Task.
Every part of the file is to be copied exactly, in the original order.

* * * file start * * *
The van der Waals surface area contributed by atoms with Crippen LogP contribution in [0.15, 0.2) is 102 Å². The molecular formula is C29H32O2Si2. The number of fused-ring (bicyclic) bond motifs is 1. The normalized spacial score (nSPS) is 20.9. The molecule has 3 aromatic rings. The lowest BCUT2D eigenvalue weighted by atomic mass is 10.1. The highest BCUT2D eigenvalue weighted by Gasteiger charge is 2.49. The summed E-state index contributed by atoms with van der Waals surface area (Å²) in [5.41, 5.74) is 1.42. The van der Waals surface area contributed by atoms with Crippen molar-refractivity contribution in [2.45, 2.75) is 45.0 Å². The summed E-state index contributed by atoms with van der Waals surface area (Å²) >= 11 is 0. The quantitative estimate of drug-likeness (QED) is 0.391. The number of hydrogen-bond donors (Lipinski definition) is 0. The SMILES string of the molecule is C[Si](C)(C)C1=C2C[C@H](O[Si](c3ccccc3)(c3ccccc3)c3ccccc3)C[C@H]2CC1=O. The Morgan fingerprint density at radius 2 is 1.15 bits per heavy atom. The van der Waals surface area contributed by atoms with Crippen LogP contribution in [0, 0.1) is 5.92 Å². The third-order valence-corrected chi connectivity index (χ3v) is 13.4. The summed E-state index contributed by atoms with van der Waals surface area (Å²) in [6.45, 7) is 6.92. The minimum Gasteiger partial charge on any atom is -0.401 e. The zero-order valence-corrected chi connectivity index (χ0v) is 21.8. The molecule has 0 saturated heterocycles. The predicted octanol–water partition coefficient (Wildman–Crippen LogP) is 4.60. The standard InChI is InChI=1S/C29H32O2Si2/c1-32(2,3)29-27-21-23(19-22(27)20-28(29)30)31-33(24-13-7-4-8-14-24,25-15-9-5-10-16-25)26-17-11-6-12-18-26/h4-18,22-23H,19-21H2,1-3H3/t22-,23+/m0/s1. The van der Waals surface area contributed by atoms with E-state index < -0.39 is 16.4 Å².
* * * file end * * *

The van der Waals surface area contributed by atoms with Crippen LogP contribution in [0.15, 0.2) is 102 Å². The molecular formula is C29H32O2Si2. The number of fused-ring (bicyclic) bond motifs is 1. The normalized spacial score (nSPS) is 20.9. The molecule has 3 aromatic rings. The lowest BCUT2D eigenvalue weighted by atomic mass is 10.1. The highest BCUT2D eigenvalue weighted by Gasteiger charge is 2.49. The summed E-state index contributed by atoms with van der Waals surface area (Å²) in [5.41, 5.74) is 1.42. The van der Waals surface area contributed by atoms with Crippen molar-refractivity contribution in [2.45, 2.75) is 45.0 Å². The summed E-state index contributed by atoms with van der Waals surface area (Å²) >= 11 is 0. The quantitative estimate of drug-likeness (QED) is 0.391. The number of hydrogen-bond donors (Lipinski definition) is 0. The SMILES string of the molecule is C[Si](C)(C)C1=C2C[C@H](O[Si](c3ccccc3)(c3ccccc3)c3ccccc3)C[C@H]2CC1=O. The Morgan fingerprint density at radius 2 is 1.15 bits per heavy atom. The van der Waals surface area contributed by atoms with Crippen LogP contribution in [0, 0.1) is 5.92 Å². The third-order valence-corrected chi connectivity index (χ3v) is 13.4. The summed E-state index contributed by atoms with van der Waals surface area (Å²) in [6.45, 7) is 6.92. The minimum Gasteiger partial charge on any atom is -0.401 e. The zero-order valence-corrected chi connectivity index (χ0v) is 21.8. The molecule has 0 saturated heterocycles. The predicted octanol–water partition coefficient (Wildman–Crippen LogP) is 4.60. The standard InChI is InChI=1S/C29H32O2Si2/c1-32(2,3)29-27-21-23(19-22(27)20-28(29)30)31-33(24-13-7-4-8-14-24,25-15-9-5-10-16-25)26-17-11-6-12-18-26/h4-18,22-23H,19-21H2,1-3H3/t22-,23+/m0/s1. The van der Waals surface area contributed by atoms with E-state index < -0.39 is 16.4 Å².